In this time of cost saving, there are a number of ‘big ticket’ savings taking place such as reorganisations and service changes. While these have their place, to make cost saving a reality also means considering the small things, seeking innovation and getting everyone involved in trimming the fat from every part of the organisation. It sounds easy in theory but we all know it is hard in practice. Unlike the private sector, public sector staff have no personal investment in saving money. There is no tangible knock-on effect of profligacy which, in the private sector can be seen in reduced profits, less capital for investment, lower salaries and bonuses and falling share prices. As a result, the enthusiasm for saving money is not there.
If, however, you can encourage staff to treat public money as if it was their own, to take ownership of the savings initiatives and to be cost conscious in every aspect of their working lives, the potential for savings are huge. If, however, you can encourage staff to treat public money as if it was their own, to take ownership of the savings initiatives and to be cost conscious in every aspect of their working lives, the potential for savings are huge.
In our working lives there are countless examples of where processes and equipment overlap – and it is particularly the case with technology where there is a ‘status’ implication as well. Thus, staff make the case for a Blackberry so that they are available while they are on the move (showing how busy and important they are). The case is a good one – mobile technology makes us more efficient – but the older, static technology is not removed. If anyone with a blackberry relinquished their land line, government could save millions across central departments alone.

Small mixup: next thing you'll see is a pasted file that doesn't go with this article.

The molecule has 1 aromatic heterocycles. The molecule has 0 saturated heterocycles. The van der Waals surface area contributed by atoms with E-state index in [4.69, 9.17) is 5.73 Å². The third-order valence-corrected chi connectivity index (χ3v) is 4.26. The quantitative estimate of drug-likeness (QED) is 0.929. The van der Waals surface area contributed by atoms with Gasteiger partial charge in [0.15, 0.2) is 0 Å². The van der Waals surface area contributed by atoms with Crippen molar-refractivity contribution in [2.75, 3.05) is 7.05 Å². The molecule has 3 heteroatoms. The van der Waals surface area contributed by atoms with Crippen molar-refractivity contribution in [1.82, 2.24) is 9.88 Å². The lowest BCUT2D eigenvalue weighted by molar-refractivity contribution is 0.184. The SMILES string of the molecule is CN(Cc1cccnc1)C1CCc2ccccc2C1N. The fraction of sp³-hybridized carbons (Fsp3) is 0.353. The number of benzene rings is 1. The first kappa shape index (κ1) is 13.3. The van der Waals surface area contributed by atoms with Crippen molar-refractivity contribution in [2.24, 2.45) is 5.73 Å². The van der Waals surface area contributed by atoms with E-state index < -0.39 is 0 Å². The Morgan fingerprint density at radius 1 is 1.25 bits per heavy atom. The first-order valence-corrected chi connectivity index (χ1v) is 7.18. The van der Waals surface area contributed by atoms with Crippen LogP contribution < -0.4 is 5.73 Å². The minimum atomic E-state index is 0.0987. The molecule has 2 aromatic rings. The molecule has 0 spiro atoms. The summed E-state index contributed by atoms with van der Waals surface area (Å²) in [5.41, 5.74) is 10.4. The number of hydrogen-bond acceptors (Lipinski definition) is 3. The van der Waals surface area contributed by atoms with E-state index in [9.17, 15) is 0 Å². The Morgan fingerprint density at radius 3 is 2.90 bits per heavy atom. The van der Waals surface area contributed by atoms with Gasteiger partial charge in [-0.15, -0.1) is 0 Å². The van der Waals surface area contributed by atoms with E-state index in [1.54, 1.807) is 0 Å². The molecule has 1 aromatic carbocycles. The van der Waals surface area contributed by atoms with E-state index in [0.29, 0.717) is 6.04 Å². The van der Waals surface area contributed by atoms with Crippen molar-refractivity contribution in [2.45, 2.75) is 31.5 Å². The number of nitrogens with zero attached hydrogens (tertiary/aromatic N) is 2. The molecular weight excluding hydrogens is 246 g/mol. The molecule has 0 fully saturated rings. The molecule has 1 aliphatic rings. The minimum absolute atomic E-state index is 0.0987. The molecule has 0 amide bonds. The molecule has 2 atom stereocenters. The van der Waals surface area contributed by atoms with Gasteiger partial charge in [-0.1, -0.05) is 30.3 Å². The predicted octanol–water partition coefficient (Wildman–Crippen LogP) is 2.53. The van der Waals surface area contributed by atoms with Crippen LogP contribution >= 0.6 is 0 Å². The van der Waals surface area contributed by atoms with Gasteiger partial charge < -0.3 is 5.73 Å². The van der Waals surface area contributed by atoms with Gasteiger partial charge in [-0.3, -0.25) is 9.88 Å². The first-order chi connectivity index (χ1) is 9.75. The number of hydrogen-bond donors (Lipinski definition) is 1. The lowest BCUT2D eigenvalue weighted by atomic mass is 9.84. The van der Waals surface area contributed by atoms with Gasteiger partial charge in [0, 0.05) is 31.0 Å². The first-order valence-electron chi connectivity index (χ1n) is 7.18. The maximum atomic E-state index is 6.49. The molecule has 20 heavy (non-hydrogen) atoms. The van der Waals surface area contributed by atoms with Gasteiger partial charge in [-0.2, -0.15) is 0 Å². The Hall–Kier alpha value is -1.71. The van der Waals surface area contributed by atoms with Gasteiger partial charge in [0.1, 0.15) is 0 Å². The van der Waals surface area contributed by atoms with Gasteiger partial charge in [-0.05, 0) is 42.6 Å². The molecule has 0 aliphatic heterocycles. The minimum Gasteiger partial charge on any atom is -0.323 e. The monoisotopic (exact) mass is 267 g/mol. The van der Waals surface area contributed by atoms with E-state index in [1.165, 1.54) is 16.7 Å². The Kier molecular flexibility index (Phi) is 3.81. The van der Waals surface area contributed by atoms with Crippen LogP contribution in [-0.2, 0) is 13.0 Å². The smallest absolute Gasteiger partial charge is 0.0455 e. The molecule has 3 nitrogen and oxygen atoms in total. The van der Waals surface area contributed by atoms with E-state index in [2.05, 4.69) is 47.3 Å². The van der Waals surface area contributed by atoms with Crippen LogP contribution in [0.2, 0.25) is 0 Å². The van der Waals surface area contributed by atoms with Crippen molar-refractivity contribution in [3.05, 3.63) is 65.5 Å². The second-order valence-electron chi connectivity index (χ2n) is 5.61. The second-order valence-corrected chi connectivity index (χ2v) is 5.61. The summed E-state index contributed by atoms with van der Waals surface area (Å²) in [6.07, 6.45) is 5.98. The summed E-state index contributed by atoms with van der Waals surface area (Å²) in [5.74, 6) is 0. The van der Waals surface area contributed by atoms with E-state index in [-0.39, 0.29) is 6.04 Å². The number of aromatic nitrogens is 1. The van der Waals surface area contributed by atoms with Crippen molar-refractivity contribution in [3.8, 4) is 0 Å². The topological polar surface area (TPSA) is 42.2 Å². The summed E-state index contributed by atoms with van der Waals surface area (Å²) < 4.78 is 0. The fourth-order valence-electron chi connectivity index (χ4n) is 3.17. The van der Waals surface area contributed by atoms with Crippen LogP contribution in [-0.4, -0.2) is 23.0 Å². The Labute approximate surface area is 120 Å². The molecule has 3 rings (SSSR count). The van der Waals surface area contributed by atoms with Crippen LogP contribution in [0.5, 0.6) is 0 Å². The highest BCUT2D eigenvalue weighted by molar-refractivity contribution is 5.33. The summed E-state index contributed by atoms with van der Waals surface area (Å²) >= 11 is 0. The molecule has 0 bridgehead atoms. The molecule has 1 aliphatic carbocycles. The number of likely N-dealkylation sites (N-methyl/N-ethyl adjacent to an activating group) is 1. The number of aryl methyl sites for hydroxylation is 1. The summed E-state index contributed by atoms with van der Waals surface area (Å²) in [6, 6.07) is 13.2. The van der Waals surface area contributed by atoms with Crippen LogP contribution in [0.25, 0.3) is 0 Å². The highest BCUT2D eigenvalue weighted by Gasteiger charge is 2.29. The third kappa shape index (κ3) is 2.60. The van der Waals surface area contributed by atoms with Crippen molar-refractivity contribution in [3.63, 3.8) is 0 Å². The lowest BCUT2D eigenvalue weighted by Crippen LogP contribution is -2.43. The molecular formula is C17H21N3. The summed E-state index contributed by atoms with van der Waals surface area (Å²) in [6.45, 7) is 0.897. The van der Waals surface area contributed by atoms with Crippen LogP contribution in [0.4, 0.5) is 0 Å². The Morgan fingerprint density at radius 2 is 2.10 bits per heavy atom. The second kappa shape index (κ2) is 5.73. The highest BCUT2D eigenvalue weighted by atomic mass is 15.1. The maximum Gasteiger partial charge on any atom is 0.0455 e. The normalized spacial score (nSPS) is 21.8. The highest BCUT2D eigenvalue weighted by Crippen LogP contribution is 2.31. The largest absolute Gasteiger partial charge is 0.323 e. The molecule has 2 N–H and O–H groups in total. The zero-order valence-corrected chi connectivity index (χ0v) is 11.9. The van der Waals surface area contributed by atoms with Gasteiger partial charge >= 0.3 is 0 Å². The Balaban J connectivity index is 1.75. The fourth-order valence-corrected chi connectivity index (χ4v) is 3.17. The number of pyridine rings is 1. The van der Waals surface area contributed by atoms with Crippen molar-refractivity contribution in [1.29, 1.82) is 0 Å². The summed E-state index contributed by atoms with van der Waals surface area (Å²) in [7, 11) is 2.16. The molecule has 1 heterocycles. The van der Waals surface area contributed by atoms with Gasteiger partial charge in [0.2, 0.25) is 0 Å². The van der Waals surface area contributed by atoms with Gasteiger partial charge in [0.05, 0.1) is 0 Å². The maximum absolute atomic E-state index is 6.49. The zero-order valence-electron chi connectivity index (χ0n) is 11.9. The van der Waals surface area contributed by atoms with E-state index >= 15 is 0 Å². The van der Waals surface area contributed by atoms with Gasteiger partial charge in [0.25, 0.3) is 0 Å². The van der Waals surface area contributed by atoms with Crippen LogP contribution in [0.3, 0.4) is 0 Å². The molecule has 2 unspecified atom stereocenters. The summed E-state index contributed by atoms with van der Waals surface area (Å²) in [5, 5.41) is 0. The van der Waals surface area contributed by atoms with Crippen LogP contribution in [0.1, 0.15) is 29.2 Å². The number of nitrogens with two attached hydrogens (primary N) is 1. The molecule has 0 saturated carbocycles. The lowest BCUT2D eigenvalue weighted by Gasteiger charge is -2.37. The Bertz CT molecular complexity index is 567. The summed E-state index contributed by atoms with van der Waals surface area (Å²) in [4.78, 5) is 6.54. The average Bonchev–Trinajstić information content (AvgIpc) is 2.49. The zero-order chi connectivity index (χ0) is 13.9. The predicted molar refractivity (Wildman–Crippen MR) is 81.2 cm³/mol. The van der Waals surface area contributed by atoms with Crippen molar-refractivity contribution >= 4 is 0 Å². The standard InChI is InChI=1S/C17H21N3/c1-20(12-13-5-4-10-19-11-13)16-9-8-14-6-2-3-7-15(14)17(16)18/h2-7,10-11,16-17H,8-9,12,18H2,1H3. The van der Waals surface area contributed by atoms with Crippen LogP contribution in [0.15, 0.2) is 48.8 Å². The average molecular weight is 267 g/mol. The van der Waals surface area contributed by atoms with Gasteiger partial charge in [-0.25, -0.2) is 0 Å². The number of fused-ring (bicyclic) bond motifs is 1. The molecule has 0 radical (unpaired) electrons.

Learning from the private sector
If the private sector is more motivated for these kinds of savings then they are a good place to look for ideas. Just like the public sector, they are making big changes – restructuring and re-engineering processes – but they are also refining what is left. For example, one firm we know of has reduced the amount of floor space it uses by using smaller desks and moving them close together. It makes for a more ‘cosy’ working environment and the savings are significant.
Realising the savings from the disposal of public agencies
As the ‘bonfire of the quangos’ shuts down a number of agencies and directorates across government, the risk is that additional costs will be incurred and savings diminished by a lack of specialist expertise and by the mind-set "so where should the work move to" – which simply relocates the costs from one place to another and, in many cases, into the hands of staff who are ill-equipped and unskilled. During the merger of a Connexions partnership with a Local Authority (LA), £710k was saved from the IT costs sought by LAs, and agreed by the Government Office by learning from experience and having and using the right people to challenge. Additional savings were delivered by integrating and merging services as well as being clear about what the offer was for young people.
It is not an easy task, and there is a lot that needs to be done to make this a possibility but, you will agree, the potential for making savings is there to be had.
To learn how PA can help identify areas for additional savings in your department, please contact us now.